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Generations in the Workplace

Posted by Ilena Di Toro | Posted on January 31, 2017

There is a lot of discussion in the business world about the multi-generational workforce. Baby Boomers, Generation Xers and Millennials are all, more often than not, working in the same office. So if you work in a chain or a hospital, as many in eye care do, all three generations are likely represented in your office. With such a range in ages and mindsets, how does a boss keep peace? These things can help:

Focus on commonalities
Don’t be so quick to label Baby Boomers as slow to pick up technology, Generation Xers as cynical slackers, and Millennials as coddled and forever looking for a pat on the back. Believe it or not, there are some cynical Boomers, coddled Xers, and Millennials who can’t successfully use a landline telephone or a copy machine. Focus on what they have in common, such as helping patients achieve good health and good vision. Remind them that what they do, ranging from greeting patients to helping patients pick out frames and everything in between, will help to meet the common goal.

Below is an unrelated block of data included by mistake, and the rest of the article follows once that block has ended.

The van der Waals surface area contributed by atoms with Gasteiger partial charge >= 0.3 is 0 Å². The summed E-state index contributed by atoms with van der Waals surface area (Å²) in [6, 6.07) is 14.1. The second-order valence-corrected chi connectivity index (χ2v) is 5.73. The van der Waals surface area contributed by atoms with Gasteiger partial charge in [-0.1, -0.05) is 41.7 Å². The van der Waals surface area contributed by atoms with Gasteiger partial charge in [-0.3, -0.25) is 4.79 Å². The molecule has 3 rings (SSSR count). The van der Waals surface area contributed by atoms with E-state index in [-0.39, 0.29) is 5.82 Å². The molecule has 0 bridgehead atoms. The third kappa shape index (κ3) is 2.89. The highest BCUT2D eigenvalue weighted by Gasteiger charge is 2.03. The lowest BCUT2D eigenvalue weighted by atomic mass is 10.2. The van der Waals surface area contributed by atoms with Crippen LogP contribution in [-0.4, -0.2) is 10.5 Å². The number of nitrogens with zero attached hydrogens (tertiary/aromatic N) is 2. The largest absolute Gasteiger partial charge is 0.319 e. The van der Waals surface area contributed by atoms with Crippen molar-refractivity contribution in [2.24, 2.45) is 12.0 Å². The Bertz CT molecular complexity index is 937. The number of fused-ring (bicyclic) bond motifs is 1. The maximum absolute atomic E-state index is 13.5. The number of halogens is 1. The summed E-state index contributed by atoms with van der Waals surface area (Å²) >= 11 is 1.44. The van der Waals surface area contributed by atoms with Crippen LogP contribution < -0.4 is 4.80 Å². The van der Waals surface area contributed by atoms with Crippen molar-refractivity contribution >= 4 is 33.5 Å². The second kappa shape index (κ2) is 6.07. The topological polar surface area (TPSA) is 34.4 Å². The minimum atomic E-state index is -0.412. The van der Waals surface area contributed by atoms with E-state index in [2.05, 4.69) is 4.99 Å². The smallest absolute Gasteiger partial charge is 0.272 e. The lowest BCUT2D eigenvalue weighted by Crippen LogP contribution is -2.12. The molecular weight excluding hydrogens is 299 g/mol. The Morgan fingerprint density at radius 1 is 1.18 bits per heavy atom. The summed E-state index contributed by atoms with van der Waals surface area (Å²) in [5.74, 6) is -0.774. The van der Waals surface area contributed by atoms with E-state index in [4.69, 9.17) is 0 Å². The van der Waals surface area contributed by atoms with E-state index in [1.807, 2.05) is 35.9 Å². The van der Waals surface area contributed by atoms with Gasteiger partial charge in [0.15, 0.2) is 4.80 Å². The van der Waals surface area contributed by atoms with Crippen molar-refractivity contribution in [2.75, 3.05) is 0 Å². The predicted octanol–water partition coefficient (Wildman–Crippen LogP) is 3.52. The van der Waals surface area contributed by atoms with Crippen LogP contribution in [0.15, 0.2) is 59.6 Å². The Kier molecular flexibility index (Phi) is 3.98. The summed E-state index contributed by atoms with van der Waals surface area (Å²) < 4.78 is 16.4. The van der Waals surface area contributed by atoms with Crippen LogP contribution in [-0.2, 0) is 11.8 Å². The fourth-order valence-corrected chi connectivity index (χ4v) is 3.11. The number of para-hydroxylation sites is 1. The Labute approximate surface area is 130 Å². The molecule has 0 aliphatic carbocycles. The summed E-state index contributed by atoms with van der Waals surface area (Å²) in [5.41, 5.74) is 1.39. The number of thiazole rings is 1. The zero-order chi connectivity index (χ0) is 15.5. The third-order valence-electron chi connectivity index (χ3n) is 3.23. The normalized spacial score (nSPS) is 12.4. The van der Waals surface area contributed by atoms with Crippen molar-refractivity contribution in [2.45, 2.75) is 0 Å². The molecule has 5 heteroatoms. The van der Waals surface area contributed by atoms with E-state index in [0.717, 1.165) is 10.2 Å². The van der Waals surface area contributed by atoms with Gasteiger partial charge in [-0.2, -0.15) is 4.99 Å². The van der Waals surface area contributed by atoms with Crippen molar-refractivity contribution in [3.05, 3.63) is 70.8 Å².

Mentoring Old to Young, Young to Old and Within Cohort
Say “mentoring” and immediately one thinks of an older employee showing a new hire “the ropes.” That’s one way to think of mentoring. Another way is to have a younger employee help an older one with technology. It can even mean two employees are close in age and one helps the other with a software program. The people who work for you are smart (after all, they work for you), so let them teach each other. It takes a load off of your hands and improves the morale around the office.

Give Employees a Voice
Your employees are your greatest resource. They are the ones in the trenches day and day out dealing with patients, sales reps, and paperwork. Let your employees talk about office procedures, present ideas for improvement, or air grievances. Their ideas can help your practice grow. Don’t worry, the ideas won’t necessarily revolve around buying new technology. It could be as simple as having a greater presence on social media or it could be instituting comp time to help with work/life balance.

Waxing poetic about the good ol’ days and saying things like “When I started out we didn’t have smartphones and we got along just fine,” is a waste of time. After all, there was a time when most businesses didn’t have computers or multi-line phones. Would you get rid of them because they weren’t around in the 1970’s and businesses back then got along fine without them? No, you wouldn’t. Both young and old bring skill sets and experiences that can be beneficial to the business. Both employees and patients benefit when the attitude of “us versus them” yields to “we’re all on the same team.” Utilizing the knowledge of multiple generations will lead to better results.


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